Plaintiff was forty-five years old on the alleged disability onset date. (R. a 24). She was a high school graduate, and had past relevant work experience as a cashier and kitchen helper at a restaurant at Disney World. (R. at 24, 191). On February 18, 2011, Plaintiff completed a Function Report on a form supplied by the Commissioner. (R. at 198-205). Plaintiff reported that she was independent in her personal care, able to prepare meals, and able to perform household chores except when experiencing back pain. (R. at 198-200). Plaintiff further reported that she watched television, visited with others in her home once a week, regularly attended church and doctor’s appointments, and shopped for groceries. (R. at 202). Plaintiff described her ability to follow instructions and get along with authority figures as “very well, ” and she was able to handle stress “with God[’s] help.” (R. at 203-204).

B. MedicalBackground[2]

On February 15, 2011, Plaintiff sought mental health treatment at Safe Harbor Behavioral Health. (R. at 308). She reported suffering from depression for a “few weeks” due to her physical health problems. (R. at 308). She complained of trouble sleeping, self-isolation, frequent crying and racing thoughts. (R. at 308). Plaintiff stated that she occasionally heard voices commenting on her mood, but denied having command hallucinations. (R. at 308). Upon mental status examination, Plaintiff was fully oriented, cooperative, and alert, maintained adequate eye contact and displayed adequate hygiene. (R. at 311). Her speech was soft and spontaneous, her affect was appropriate, and her thought processes were organized and relevant. (R. at 311). Plaintiff had some minor memory problems, but she had average intellect, and her insight and judgment were “good.” (R. at 311). Plaintiff was assessed with unspecified episodic mood disorder and assessed with a Global Assessment of Functioning (“GAF”) score of 50.[3] (R. at 312).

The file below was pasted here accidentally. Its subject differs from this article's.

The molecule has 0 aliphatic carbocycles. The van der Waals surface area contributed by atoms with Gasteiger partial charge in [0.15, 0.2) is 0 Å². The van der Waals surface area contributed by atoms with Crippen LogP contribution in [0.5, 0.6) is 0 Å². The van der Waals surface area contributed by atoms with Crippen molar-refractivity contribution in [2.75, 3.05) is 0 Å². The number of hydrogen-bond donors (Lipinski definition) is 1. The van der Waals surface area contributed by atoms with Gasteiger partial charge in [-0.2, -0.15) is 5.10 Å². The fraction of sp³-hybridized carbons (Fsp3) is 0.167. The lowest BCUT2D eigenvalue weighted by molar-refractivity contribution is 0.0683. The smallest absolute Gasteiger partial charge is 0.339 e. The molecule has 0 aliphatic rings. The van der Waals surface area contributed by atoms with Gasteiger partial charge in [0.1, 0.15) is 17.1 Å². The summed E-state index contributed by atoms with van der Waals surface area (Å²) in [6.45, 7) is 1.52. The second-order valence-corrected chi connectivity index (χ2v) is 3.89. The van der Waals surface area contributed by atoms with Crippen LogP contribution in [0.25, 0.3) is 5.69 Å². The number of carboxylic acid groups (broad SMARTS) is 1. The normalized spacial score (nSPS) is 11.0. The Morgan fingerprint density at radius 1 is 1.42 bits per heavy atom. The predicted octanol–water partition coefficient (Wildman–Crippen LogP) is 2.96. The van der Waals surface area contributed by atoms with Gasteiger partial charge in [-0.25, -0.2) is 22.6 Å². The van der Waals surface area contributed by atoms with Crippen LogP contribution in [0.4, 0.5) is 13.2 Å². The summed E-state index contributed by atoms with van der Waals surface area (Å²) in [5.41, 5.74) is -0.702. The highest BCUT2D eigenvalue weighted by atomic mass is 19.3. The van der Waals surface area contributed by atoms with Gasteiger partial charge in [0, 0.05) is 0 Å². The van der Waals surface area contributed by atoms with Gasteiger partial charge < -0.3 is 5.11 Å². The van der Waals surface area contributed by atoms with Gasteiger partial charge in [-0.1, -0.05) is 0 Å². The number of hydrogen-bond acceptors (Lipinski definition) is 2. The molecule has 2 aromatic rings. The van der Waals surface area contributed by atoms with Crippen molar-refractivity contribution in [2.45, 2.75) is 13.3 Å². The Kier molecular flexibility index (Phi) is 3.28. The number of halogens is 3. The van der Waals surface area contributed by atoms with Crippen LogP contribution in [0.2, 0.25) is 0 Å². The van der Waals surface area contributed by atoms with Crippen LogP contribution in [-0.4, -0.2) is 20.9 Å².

Plaintiff returned to Safe Harbor on March 9, 2011 and reported that she had been mildly depressed since April 2010, when she started having back problems and her work hours were reduced. (R. at 302). Plaintiff reported that her hours were reduced following a downturn in the economy, and she was unable financially to remain in Florida. (R. at 303). She stated that she last worked in March 2010 and left Florida to move to Erie. (R. at 303). Plaintiff reported that she had never been hospitalized, seen a psychiatrist or therapist, or been on psychotropic medication. (R. at 302). She complained of insomnia, frequent crying, and hearing her own voice commenting on her mood, but denied any command hallucinations. (R. at 302). She stated that her energy level was “pretty good.” (R. at 302). She reported that she was able to keep up with cleaning, attend church, grocery shop, and spend time with friends. (R. at 302). Plaintiff indicated that she always had company at her house and did not like to be alone. (R. at 302).